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From "Danny Angus" <da...@thought.co.uk>
Subject RE: James - GEM
Date Tue, 23 Oct 2001 21:03:43 GMT
I've been thinking more about this and I think that the issue is probably
centered around the idea behind processors.

Processors are dumb, linear, and in actual fact not really entities at all,
just a state of a message.

If processors were either
a) simple external scripts supporting conditional branching or
b) objects within which mailets could exist
(or both)
then in the first case you could set them up as text files, easily altered
and capable of being changed without stopping the server,
and in the second case they could act as a context for their mailets, and
would be potentially capable of managing the session information.

or not?

I do still think that James is primarily a mail/news server, and the mailet
API is there to be a bridge between mail/news protocols and applications.

Mailets can provide quite a lot of functionality, but there will always come
a cut off point, beyond which a complex application will be too constrained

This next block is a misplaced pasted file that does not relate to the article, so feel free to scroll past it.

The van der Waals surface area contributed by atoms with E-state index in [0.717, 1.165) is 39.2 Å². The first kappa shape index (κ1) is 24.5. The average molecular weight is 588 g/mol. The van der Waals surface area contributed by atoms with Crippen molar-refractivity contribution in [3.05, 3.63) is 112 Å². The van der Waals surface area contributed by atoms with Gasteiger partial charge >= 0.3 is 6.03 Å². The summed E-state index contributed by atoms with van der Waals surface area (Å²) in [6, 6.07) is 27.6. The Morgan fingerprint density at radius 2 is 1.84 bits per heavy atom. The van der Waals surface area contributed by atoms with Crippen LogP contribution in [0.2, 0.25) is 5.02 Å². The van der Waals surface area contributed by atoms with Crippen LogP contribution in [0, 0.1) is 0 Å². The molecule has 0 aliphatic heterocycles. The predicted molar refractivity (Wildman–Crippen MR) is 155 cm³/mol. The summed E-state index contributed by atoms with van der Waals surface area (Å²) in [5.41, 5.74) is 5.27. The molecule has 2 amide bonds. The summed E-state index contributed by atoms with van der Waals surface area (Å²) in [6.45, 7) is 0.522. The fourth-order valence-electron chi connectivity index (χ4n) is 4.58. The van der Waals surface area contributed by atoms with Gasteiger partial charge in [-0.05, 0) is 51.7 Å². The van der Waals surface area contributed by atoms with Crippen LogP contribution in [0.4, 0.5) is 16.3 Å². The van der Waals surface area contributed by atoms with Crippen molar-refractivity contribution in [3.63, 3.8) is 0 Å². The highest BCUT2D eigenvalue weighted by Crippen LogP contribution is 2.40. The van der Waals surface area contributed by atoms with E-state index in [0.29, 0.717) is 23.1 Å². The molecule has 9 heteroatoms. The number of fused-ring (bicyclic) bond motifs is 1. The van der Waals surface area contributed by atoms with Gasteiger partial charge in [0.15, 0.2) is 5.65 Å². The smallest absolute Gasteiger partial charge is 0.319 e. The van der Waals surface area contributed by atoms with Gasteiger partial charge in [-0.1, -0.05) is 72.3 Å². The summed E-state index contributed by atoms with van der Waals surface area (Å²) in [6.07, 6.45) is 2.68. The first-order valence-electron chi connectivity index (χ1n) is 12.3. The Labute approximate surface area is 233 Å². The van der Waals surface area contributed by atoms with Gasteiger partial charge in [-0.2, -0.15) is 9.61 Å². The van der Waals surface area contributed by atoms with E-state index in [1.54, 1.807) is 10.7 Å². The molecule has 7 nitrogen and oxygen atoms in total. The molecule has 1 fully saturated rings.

by the architecture of the server to be able to run as a mailet. In this
case the mailet would be a gateway, forming a request based on a message,
passing the request to the application layer, recieveing the response, and
altering the message or creating new messages appropriately.

At this point an application which can integrate with James using the Mailet
API would be able to integrate with any server supporting the mailet API
(there are some about).
My point is that if you accept this scenario, that there is a limit to what
can be done with mailets, then isn't it better to keep the mailet system as
simple as possible, and encourage its use for simple mail oriented tasks and
as a gateway into more complex processing, than fall into the trap of
expecting too much from it?

Perhaps Chris ought to position GEM as a Mailet application server.

(just thinking aloud)


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